With a glass of champagne in one hand and my phone in the other, I casually snapped shots of party goers as they chatted, played cards, or lamented the political climate. At the dining area table, one group had brilliantly blended all three. As I darted between both rooms of the suite my sister and I were only able to afford because we booked months in advance and used disposable flatware left over from my mom’s haaj celebration, I couldn’t help but feel like a curly-coiffed, glittering ball of black magic. At times I caught my reflection in the arrangement of beveled, hexagonal mirrors that adorned the wall near the bar, and paused to admire the new lines and curves of my arms and legs. All of it earned from several rigorous weeks of pole dancing classes. So this is 35? I let the thought wash over me in a gentle way this time, and the apprehension I felt when I celebrated my actual birthday in Costa Rica a few months back was gone. And that was a relief, because in the months leading up to the excursion I’d hit a down spiral so disorienting that I could barely discern up from down while inside of it: had I gotten better, or worse? The question itself was a wormhole, efficient enough in its pull to leave me feeling emotionally churned and altered as it sucked me in. Traversable worm holes are hypothetical, after all, and transmutative ones? Sci-fi entirely. Yet there I was, with questions swirling at me from all sides: am I a good person? Mother? Friend? Writer? Am I in any way…better? Read More
I went to New York to see a show and speak on a panel about afrofuturism last week. I hired a photog friend who recently moved up there to capture some shots of me speaking so I could use them for my personal website. After the panel, I rode the train with my photographer friend and playfully told him to delete the ones where I looked particularly fat.
I thought he’d laugh, but instead he said, “You’re serious? I always thought you loved the camera.”
“I do, but only when I control the shot.” Then, more shakily, I told him, “I just have a lot of stuff I don’t like about the way I look on camera, and plus I’ve gained weight. It gives me anxiety. It always has.”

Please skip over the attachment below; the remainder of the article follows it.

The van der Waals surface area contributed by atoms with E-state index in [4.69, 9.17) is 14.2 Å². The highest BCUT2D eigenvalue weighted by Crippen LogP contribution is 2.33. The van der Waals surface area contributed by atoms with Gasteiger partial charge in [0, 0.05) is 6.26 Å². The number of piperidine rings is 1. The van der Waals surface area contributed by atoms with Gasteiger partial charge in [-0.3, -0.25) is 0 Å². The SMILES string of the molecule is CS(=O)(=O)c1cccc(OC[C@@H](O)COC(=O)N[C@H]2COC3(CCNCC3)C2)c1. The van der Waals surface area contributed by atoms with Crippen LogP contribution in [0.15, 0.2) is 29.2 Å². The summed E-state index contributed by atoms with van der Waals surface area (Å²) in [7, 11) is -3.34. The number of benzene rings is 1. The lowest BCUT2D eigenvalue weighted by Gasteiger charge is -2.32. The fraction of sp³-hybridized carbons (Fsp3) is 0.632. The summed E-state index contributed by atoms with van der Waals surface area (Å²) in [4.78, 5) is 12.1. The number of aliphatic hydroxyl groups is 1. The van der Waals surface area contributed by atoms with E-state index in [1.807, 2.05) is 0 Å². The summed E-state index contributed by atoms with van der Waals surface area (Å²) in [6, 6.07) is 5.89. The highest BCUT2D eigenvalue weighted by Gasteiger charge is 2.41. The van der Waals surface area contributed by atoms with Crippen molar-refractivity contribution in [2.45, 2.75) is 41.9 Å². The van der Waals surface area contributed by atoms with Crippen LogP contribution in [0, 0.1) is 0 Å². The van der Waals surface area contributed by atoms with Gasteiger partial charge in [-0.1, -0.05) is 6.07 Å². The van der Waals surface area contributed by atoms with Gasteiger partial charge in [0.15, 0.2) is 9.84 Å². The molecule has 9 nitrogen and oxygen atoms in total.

He looked genuinely confused at that point. The train was coming and more people had gathered close to us, so he asked the question loudly. “But…why? I mean, do you ever ask yourself why that is?”
I just looked at him as I thought about all the horrible reasons that I know exactly why that is.
Before I could conjure a self-shaming joke to mask the tension, he said, “I think you should write about it.”
So here we are. Read More
Every time I hear a story about a young girl engaged in risky behaviors, I feel an urge to reach her in some way. Anecdotes about my past and the hard lessons I learned about womanhood and self-love always swell just behind my teeth, awaiting the brain signal that would springboard them from my tongue or inspire me to pen an open letter to the young women my grandmother would’ve call “fast girls.” Only, the world doesn’t really need any more open letters, and I’d rather be more of an advocate than a mentor for those girls. That works for me because I was once a “fast girl” myself, hurtling toward an uncertain future at warp speed.
Mini memoir of a Warp Speed Girl:
I survived Washington, D.C. in the ’90s with all of my fingers and toes, no crack addiction (if you grew up in Washington, D.C. during that time you’d know that this was no small feat), and no chronic or incurable illnesses. What I do have is a chemical batch of craziness that trickled down from my father’s side of the family tree like sugar maple sap. Other than that, I’m OK. I even managed to get hitched and give birth to a strapping boy with a penchant for video games, pizza, and Regular Show. So why revisit my past at all? Because under all my layers of spackled-on adulthood, I’m still bothered to my bad-girl core by what young girls have to contend with today. I’m especially bothered by this: Read More